The heat, anticipation, and disillusion are getting to the American public. While we wait out July, frustration runs high. History should have steeled us for this. Heat and frustration often mix like gunpowder and sparks.
Many, many others have covered President Obama’s inappropriate politicalisation of the murders of Dallas law enforcement officers at a #BlackLivesMatter protest last week. He used the funeral to make divisive political points. I leave the complaints to those others. I would rather contrast the Dallas Police Chief Brown and former-President George W. Bush (who lives in Dallas), who made speeches to honour the dead, take action, and heal our wounds.
In the days after the murders, Chief David Brown, who has remade the record and reputation of the Dallas Police Department by building bridges into the high risk communities they police, began the positive response by calling on those protesting police at brutality to become part of the solution. “We’re hiring,” he said.
America is in a vicious cycle. Violence in fatherless communities is high. This is a politically incorrect observation, the first cause that is fatherlessness, and one of the reasons solutions remain elusive. Young men looking to belong in places without paternal authority form gangs and rule in “Lord of the Flies” style. Police going into these areas have gotten increasingly reactive — not unjustifiably — to aggression. That has fuelled—not unjustifiably—protests against law enforcement.
As a result, law enforcement has pulled back from the high risk areas, which have then descended into more violence. We call it the Ferguson Effect, after the Ferguson Riots in 2014. Black neighborhoods remain dangerous and black lives are lost by their own hands.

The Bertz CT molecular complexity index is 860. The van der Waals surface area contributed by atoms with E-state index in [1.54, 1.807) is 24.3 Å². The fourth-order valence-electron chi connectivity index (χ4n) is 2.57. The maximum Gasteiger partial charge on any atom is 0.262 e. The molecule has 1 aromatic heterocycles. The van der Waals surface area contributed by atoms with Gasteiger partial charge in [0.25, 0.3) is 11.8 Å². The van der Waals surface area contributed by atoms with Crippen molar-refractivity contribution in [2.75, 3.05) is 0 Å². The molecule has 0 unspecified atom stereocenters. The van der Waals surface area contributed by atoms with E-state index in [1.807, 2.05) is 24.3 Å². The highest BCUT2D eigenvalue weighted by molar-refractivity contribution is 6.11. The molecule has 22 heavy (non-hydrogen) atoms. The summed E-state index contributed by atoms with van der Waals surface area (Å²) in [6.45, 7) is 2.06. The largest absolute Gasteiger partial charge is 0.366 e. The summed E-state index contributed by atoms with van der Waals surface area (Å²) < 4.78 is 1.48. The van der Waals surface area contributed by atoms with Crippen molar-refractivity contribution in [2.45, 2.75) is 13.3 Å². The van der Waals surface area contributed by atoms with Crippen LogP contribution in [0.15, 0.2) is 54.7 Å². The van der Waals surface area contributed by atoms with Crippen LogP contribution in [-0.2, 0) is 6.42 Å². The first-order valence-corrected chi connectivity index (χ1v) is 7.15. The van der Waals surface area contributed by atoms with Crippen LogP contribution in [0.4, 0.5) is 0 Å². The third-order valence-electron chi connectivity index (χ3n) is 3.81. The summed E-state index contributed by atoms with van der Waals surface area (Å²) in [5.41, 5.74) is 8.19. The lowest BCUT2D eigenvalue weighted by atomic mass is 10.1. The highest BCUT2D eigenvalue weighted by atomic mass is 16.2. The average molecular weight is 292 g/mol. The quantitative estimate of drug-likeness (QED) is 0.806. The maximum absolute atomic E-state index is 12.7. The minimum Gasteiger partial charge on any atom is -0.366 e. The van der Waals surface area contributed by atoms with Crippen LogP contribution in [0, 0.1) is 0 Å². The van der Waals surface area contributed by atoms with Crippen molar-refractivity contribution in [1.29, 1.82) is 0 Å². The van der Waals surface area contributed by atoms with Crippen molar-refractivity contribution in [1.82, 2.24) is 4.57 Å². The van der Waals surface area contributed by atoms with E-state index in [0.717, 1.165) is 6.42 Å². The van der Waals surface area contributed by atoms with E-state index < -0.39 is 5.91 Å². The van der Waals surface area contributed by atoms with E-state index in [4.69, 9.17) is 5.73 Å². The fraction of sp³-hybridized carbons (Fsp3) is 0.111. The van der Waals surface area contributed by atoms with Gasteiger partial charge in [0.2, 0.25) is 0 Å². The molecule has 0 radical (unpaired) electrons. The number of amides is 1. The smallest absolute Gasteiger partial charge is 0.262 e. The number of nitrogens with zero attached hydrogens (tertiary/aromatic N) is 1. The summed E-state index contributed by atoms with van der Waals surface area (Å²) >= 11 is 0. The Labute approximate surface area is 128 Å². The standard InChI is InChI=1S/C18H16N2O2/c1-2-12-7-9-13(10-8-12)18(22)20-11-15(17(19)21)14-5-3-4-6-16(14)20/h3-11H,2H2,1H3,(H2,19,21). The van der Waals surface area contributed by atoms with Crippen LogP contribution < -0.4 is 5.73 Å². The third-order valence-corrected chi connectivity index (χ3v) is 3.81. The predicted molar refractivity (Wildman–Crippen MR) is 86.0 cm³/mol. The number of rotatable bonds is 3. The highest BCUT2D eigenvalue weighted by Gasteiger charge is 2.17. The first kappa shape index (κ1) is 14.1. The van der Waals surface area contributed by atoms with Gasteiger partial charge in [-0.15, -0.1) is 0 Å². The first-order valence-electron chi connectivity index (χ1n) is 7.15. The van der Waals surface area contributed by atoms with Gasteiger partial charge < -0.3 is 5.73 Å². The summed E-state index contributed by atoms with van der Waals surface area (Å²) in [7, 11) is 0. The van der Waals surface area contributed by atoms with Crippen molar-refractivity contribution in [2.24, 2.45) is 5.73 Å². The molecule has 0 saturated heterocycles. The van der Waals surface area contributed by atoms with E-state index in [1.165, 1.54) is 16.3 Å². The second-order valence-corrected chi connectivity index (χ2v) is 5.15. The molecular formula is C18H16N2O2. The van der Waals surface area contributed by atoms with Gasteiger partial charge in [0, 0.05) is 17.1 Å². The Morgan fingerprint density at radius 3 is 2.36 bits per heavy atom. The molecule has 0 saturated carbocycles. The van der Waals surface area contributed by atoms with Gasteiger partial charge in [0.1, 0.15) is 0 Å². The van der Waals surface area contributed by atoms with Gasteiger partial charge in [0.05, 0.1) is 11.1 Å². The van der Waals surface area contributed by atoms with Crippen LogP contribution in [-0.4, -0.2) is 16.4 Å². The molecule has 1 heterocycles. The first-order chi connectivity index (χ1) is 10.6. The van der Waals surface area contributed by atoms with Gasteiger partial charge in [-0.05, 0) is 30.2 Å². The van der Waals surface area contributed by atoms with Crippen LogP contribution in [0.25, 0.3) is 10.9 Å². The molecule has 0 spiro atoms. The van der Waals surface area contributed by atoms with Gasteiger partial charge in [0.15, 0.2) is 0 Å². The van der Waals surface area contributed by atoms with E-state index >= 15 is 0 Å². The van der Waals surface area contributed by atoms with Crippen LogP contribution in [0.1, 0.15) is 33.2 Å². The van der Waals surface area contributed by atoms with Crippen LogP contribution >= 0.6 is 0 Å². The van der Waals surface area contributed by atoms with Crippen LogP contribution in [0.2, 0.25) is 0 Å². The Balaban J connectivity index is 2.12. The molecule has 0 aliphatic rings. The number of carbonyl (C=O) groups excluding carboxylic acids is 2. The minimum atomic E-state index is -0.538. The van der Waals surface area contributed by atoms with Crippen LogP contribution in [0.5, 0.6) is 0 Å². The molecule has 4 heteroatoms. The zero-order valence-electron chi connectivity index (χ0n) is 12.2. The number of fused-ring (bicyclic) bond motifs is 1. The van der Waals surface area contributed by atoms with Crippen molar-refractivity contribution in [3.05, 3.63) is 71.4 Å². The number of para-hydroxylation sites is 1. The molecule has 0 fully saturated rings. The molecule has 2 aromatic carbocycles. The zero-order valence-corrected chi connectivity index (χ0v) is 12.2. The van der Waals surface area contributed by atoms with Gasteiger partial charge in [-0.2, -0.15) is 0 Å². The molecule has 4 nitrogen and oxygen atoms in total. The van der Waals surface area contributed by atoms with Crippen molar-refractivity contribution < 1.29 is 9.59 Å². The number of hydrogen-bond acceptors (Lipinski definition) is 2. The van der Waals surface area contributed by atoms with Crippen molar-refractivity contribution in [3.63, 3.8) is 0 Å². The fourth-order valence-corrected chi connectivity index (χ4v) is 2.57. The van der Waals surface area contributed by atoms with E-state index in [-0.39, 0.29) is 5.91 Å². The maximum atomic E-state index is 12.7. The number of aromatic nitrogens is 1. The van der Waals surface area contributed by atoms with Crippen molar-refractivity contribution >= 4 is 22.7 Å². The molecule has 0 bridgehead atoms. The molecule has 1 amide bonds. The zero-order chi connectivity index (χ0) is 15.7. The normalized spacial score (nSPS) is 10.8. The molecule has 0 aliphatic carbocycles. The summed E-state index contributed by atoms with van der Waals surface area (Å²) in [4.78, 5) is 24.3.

Chief Brown proposes that the protesters stop merely talking about the tragedy of the black community and start working to change it. His message wasn’t received with universal praise, but it is the right message.
President George W. Bush also had the right message, this one for America as a whole. As I know Brits do not care for his accent, I will quote the relevant bit:
“At times, it seems like the forces pulling us apart are stronger than the forces binding us together. Argument turns too easily into animosity. Disagreement escalates too quickly into dehumanisation. Too often we judge other groups by their worst examples, while judging ourselves by our best intentions. (Applause.) And this has strained our bonds of understanding and common purpose.
“But Americans, I think, have a great advantage. To renew our unity, we only need to remember our values. We have never been held together by blood or background. We are bound by things of the spirit – by shared commitments to common ideals.
“At our best, we practice empathy, imagining ourselves in the lives and circumstances of others. This is the bridge across our nation’s deepest divisions. And it is not merely a matter of tolerance, but of learning from the struggles and stories of our fellow citizens, and finding our better selves in the process.
“At our best, we honour the image of God we see in one another. We recognise that we are brothers and sisters, sharing the same brief moment on earth, and owing each other the loyalty of our shared humanity.
“At our best, we know we have one country, one future, one destiny. We do not want the unity of grief. Nor do we want the unity of fear. We want the unity of hope, affection, and high purpose.”
We are bound by shared commitments to common ideals — a rather succinct summary of the American experiment and American Exceptionalism. We fail because we have forgotten it. We’ve forgotten it because we failed to teach it. That is yet another indictment that political correctness must answer. It is rude, incorrect, to think of ideals and exceptionalism. It offends relativist sensibilities to suggest that ideals exist, and so we denied them. And now we reap a unity of fear and grief. It is past time to remember who we are and begin to act like it.
(Image: Elvert Barnes)